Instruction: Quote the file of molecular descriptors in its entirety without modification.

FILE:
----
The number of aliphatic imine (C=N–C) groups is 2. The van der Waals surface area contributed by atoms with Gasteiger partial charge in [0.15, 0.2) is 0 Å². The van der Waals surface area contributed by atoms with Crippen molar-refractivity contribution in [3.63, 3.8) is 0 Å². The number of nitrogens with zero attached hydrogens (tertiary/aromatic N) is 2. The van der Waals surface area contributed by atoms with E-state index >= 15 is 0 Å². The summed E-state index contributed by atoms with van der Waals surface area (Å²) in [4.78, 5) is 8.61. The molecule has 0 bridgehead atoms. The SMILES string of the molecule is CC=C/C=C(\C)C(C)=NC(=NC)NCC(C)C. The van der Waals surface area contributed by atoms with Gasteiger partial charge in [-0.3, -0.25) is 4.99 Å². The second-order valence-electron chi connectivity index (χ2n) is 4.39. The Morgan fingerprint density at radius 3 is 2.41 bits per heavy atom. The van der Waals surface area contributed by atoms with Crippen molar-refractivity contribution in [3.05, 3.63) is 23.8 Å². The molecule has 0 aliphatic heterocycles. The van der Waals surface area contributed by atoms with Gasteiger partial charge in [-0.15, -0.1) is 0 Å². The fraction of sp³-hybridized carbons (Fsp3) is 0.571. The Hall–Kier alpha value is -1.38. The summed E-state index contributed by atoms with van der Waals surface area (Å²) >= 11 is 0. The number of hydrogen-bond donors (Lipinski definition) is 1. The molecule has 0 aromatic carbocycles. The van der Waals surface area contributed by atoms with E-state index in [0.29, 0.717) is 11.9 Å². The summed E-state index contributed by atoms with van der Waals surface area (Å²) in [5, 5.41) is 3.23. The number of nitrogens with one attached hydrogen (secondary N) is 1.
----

The number of aliphatic imine (C=N–C) groups is 2. The van der Waals surface area contributed by atoms with Gasteiger partial charge in [0.15, 0.2) is 0 Å². The van der Waals surface area contributed by atoms with Crippen molar-refractivity contribution in [3.63, 3.8) is 0 Å². The number of nitrogens with zero attached hydrogens (tertiary/aromatic N) is 2. The van der Waals surface area contributed by atoms with E-state index >= 15 is 0 Å². The summed E-state index contributed by atoms with van der Waals surface area (Å²) in [4.78, 5) is 8.61. The molecule has 0 bridgehead atoms. The SMILES string of the molecule is CC=C/C=C(\C)C(C)=NC(=NC)NCC(C)C. The van der Waals surface area contributed by atoms with Gasteiger partial charge in [-0.3, -0.25) is 4.99 Å². The second-order valence-electron chi connectivity index (χ2n) is 4.39. The Morgan fingerprint density at radius 3 is 2.41 bits per heavy atom. The van der Waals surface area contributed by atoms with Crippen molar-refractivity contribution in [3.05, 3.63) is 23.8 Å². The molecule has 0 aliphatic heterocycles. The van der Waals surface area contributed by atoms with Gasteiger partial charge in [-0.15, -0.1) is 0 Å². The fraction of sp³-hybridized carbons (Fsp3) is 0.571. The Hall–Kier alpha value is -1.38. The summed E-state index contributed by atoms with van der Waals surface area (Å²) >= 11 is 0. The number of hydrogen-bond donors (Lipinski definition) is 1. The molecule has 0 aromatic carbocycles. The van der Waals surface area contributed by atoms with E-state index in [0.29, 0.717) is 11.9 Å². The summed E-state index contributed by atoms with van der Waals surface area (Å²) in [5, 5.41) is 3.23. The number of nitrogens with one attached hydrogen (secondary N) is 1.